From a security standpoint, while there have always been bad actors attempting to fool people, never before has the ability to do so easily, at scale, across every digital medium and delivery mechanism been possible. Generative AI has made this the new reality. Social engineering and voice phishing are going to be supercharged. Employees will get phone and video calls from “senior leaders” at their companies requesting sensitive information. Voice authentication systems and biometric security systems are now vulnerable. Businesses will be breached, money will be lost, and critical information will be leaked.

From an artistic perspective, the internet is going to be flooded with content that imitates the work of creative professionals and artists. Identifying what is real from what is fake will become increasingly difficult. Navigating rights management in the era of generative AI is going to be a significant undertaking. New rules around content licensing, IP, and how someone’s likeness can be used will need to be defined. Tools will need to be developed to enforce these new rules.

So what can we do?

Well, you’re off to a good start by reading this far. The first step is to be aware that the problem exists. You cannot prepare for something you are unaware of. 

“In all affairs it's a healthy thing now and then to hang a question mark on the things you have long taken for granted.” - Bertrand Russell

Education: Continue to read up on the latest developments on AI. Think about how these could be used maliciously. Make sure your elderly and/or less tech savvy family and friends are aware of the issue as well. Malicious actors love to prey on these people and they are particularly susceptible to falling for well constructed AI scams.

Critical thinking: Unfortunately critical thinking is increasingly becoming less common and more important. For everything you see and hear online or on a call, think about what is being said (or asked) and think: Why is it being said? Who is saying it? Am I sure it’s really that person? Do they have an agenda? Is this the proper channel of communication for this information? Is this following the relevant processes? Don’t just accept information at face value.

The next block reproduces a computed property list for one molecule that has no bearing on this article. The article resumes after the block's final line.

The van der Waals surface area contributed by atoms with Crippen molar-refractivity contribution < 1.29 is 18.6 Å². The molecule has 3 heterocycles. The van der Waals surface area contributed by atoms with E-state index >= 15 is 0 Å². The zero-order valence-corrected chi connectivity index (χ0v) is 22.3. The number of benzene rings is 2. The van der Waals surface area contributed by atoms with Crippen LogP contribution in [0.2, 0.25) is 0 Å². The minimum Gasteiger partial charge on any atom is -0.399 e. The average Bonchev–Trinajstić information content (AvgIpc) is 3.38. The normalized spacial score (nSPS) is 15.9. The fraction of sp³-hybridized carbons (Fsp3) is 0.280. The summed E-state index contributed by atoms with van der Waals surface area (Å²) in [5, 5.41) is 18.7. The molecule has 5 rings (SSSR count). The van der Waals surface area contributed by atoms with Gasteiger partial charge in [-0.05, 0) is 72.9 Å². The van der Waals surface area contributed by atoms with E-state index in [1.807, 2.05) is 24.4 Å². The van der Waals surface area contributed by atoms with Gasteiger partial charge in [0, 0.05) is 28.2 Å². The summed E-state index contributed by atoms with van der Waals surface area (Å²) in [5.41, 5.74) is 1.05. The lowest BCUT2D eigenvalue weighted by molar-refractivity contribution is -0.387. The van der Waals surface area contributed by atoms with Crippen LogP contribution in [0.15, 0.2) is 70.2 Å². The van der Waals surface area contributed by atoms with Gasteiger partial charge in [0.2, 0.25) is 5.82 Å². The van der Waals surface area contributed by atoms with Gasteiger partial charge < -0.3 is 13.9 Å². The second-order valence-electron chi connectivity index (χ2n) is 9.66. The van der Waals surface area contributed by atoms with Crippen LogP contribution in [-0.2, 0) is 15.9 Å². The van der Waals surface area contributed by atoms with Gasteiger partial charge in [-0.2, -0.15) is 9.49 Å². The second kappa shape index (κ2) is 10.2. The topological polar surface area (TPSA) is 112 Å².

Security questions: Whether you are an individual or a business, I recommend implementing a second method of authentication for voice calls. For individuals it might be agreeing upon a passphrase or question with your family and friends that ensures you can confirm the identity of the person you are speaking with in case you get a call requesting sensitive information or an urgent action. For a business it could involve updating security protocols around what information can be exchanged over calls, how password resets are verified, and ensuring employee training and education on the latest threat types and process updates.

Tools to verify authenticity: The reality is as nice as it is to rely on people to be discerning, this technology has surpassed human weakness, people are lazy, and we need tools to help us. We can no longer rely on our own senses to tell real from fake, shape our reality, and inform our own decision making. To protect ourselves we need to adopt tools that function as a trust layer for all digital content and allow us to trust what we see and hear again. Like our senses interpret the world in front of us, we need “senses” online that help us discern real from fake and inform our decision making, no matter where we go, or what we are doing.

Now a shameless plug for what I’m working on!

We are obsessed with this problem at DeepTrust. For those of you familiar with the story of Noah in the Bible (yes that’s where my name comes from), the rain has started, a flood is coming, and we are building an ark (although this time everyone will be allowed in). 

DeepTrust is building the trust layer for the internet with the goal of authenticating all content across all channels and industries. So what does this mean for you? It means regardless of what your use case is, we are going to be able to help. 

We are starting with voice. We have cutting edge AI models that can detect AI generated voices so you can trust what (and who) you hear again. Calls? No problem. Recordings? Videos? We got you. If you need a way to determine if what you’re hearing is real, we can help.

If you’re interested in learning more, I’d love to chat. Feel free to shoot me an email at or book time with me here. Ready to get started? Sign up here!